Tensions in Kirkuk over Kurdistan referendum
Kirkuk- Kirkuk is often described as “Little Iraq” as it reflects the country’s diverse communities, including their divisions, but a decision by the Kurdish authorities to include the oil-rich province in the referendum on the future of Kurdistan sparked renewed tensions.
The Kirkuk Provincial Council, at its regular weekly meeting August 29, voted on whether Kirkuk should take part in the referendum on Kurdish independence, scheduled for September 25.
The council was asked to vote by Kirkuk Governor Najmiddin Karim, a high-ranking Kurdish official in the Patriotic Union of Kurdistan (PUK) party, which is led by Jalal Talabani.
The Turkmen and Arab blocs in the council boycotted the meeting, leaving 24 of the 41 members present. Twenty-two voted in favour of participating in the referendum. The majority of those who voted were Kurds.
Turkmen and Arab council members issued statements claiming Kirkuk’s participation in the referendum was unconstitutional. Their view echoes that of the central Iraqi government led by Prime Minister Haider al-Abadi, which says — along with most of the major parties in Baghdad — that Kirkuk and other disputed areas are not parts of Iraqi Kurdistan.
They insist the referendum violates the Iraqi Constitution, which confirms the unity of the Iraqi lands.
“Those who boycotted the meeting are the real representatives of our people,” said Majeed Ezzat, a member of the Turkmen bloc. “The ones who attended — whether Turkmen, Arab or Christians — are members of the Kurdish bloc and were on the Kurdish list in the local elections.”
Aziz Omer, a Turkmen political analyst, accused the two dominant Kurdish parties — the PUK and the Kurdistan Democratic Party (KDP) — of behaving like the Ba’athist party before the US-led invasion that toppled Saddam Hussein.
“The KDP and PUK used to complain that the Kurdish political parties in Baghdad were part of the Ba’athist regime. Now, they are recruiting Turkmen and Arabs to claim that these recruits represent their communities, while, in reality, they serve the Kurds who fund them,” Omer said.
Hassan Toran, a Turkmen who is a member of the Iraqi Parliament, warned that the Turkmen community would not give in to Kurdish pressure. “The Turkmen will boycott and refuse the results of the referendum. They will go to the federal court,” Toran said.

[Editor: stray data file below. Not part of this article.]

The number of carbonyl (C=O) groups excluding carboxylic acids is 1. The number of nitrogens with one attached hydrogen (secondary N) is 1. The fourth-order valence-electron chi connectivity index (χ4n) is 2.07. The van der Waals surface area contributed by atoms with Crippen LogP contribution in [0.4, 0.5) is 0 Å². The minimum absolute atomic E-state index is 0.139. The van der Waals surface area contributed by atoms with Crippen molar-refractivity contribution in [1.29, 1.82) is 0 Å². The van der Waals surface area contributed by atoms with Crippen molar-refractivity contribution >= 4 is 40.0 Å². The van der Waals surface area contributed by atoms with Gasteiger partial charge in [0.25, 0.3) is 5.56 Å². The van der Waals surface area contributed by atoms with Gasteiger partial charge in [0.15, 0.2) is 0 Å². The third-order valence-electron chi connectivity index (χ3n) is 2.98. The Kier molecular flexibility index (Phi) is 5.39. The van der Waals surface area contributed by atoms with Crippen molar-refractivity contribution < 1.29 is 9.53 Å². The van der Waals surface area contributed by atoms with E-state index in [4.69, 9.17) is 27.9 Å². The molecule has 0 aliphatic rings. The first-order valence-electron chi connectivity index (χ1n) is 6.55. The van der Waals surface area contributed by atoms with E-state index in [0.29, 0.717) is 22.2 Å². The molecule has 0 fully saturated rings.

There are fears that sharp divisions in Kirkuk could lead to instability and violence.
“We are searching for a quiet resolution to the dispute but the regional administration did not offer a way out of this deadlock,” said Mohammed Tamim, an Arab member of parliament from Kirkuk.
Due to doubts over voter registration and the volatility of the situation in Kirkuk, the province had local elections only once, in 2004. There are fears that residents of the predominately Arab district of Hawija, still under control of Islamic State (ISIS) militants, would not have the chance to vote, should their areas not be liberated before the referendum.
Turkmen and Arab residents of Kirkuk said they fear that Kurdish officials would rig the referendum results in Kirkuk, despite assurances by the Kurdistan Regional Government (KRG) that voting would be fair.
“The conditions that have prevented local elections would cast doubt on the legitimacy of the referendum, as it would be held under the same conditions,” said Torhan al-Mufti, general-secretary of the Iraqi Higher Commission for Coordinating among the Provinces and the representative of the government in the parliament.
The Kurds in Kirkuk appear to be predominately in favour of the referendum. “Whatever the people of Kirkuk decide within the referendum, that decision should be respected,” KRG President Masoud Barzani told Reuters.
Christian officials are divided on whether the referendum should extend to Kirkuk. The KGR has wooed some members of the Christian community there, while other members said they have been sidelined by Kurdish officials and prefer to be under the protection of the central government.
Other disputed areas include the town of Kara Tepe in Diyala province and Tuz Khormato in Saladin province.
Turkmen residents said they were confident their areas would not be part of a future Kurdish state, despite a referendum being conducted there; they nevertheless said they fear that they could no longer have access to relatives in Kirkuk should the province end up under the control of Kurdistan.